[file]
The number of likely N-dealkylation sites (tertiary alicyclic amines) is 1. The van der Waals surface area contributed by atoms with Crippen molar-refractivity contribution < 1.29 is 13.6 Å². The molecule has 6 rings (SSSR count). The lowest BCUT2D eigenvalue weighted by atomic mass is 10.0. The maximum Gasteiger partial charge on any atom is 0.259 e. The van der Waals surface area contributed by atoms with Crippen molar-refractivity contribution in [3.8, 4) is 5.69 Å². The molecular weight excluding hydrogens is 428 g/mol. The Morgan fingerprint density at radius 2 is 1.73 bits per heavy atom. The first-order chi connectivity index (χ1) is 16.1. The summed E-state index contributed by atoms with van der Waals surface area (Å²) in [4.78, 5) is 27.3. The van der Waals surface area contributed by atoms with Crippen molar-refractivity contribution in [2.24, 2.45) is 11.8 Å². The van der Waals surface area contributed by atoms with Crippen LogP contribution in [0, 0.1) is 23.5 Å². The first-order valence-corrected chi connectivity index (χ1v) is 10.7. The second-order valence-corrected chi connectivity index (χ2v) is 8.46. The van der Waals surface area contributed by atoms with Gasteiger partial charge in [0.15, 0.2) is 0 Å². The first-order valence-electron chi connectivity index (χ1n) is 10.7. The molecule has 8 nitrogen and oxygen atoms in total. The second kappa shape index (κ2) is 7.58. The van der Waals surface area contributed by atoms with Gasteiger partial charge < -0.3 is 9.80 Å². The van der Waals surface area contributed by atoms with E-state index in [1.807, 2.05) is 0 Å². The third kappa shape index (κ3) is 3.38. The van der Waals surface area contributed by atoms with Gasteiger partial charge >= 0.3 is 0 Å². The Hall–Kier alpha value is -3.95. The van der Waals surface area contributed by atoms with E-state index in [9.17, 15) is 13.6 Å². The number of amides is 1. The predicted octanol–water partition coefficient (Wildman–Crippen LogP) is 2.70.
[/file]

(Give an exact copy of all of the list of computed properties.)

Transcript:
The number of likely N-dealkylation sites (tertiary alicyclic amines) is 1. The van der Waals surface area contributed by atoms with Crippen molar-refractivity contribution < 1.29 is 13.6 Å². The molecule has 6 rings (SSSR count). The lowest BCUT2D eigenvalue weighted by atomic mass is 10.0. The maximum Gasteiger partial charge on any atom is 0.259 e. The van der Waals surface area contributed by atoms with Crippen molar-refractivity contribution in [3.8, 4) is 5.69 Å². The molecular weight excluding hydrogens is 428 g/mol. The Morgan fingerprint density at radius 2 is 1.73 bits per heavy atom. The first-order chi connectivity index (χ1) is 16.1. The summed E-state index contributed by atoms with van der Waals surface area (Å²) in [4.78, 5) is 27.3. The van der Waals surface area contributed by atoms with Crippen molar-refractivity contribution in [2.24, 2.45) is 11.8 Å². The van der Waals surface area contributed by atoms with Crippen LogP contribution in [0, 0.1) is 23.5 Å². The first-order valence-corrected chi connectivity index (χ1v) is 10.7. The second-order valence-corrected chi connectivity index (χ2v) is 8.46. The van der Waals surface area contributed by atoms with Gasteiger partial charge in [0.15, 0.2) is 0 Å². The first-order valence-electron chi connectivity index (χ1n) is 10.7. The molecule has 8 nitrogen and oxygen atoms in total. The second kappa shape index (κ2) is 7.58. The van der Waals surface area contributed by atoms with Gasteiger partial charge < -0.3 is 9.80 Å². The van der Waals surface area contributed by atoms with E-state index in [1.807, 2.05) is 0 Å². The third kappa shape index (κ3) is 3.38. The van der Waals surface area contributed by atoms with Gasteiger partial charge >= 0.3 is 0 Å². The Hall–Kier alpha value is -3.95. The van der Waals surface area contributed by atoms with E-state index in [9.17, 15) is 13.6 Å². The number of amides is 1. The predicted octanol–water partition coefficient (Wildman–Crippen LogP) is 2.70.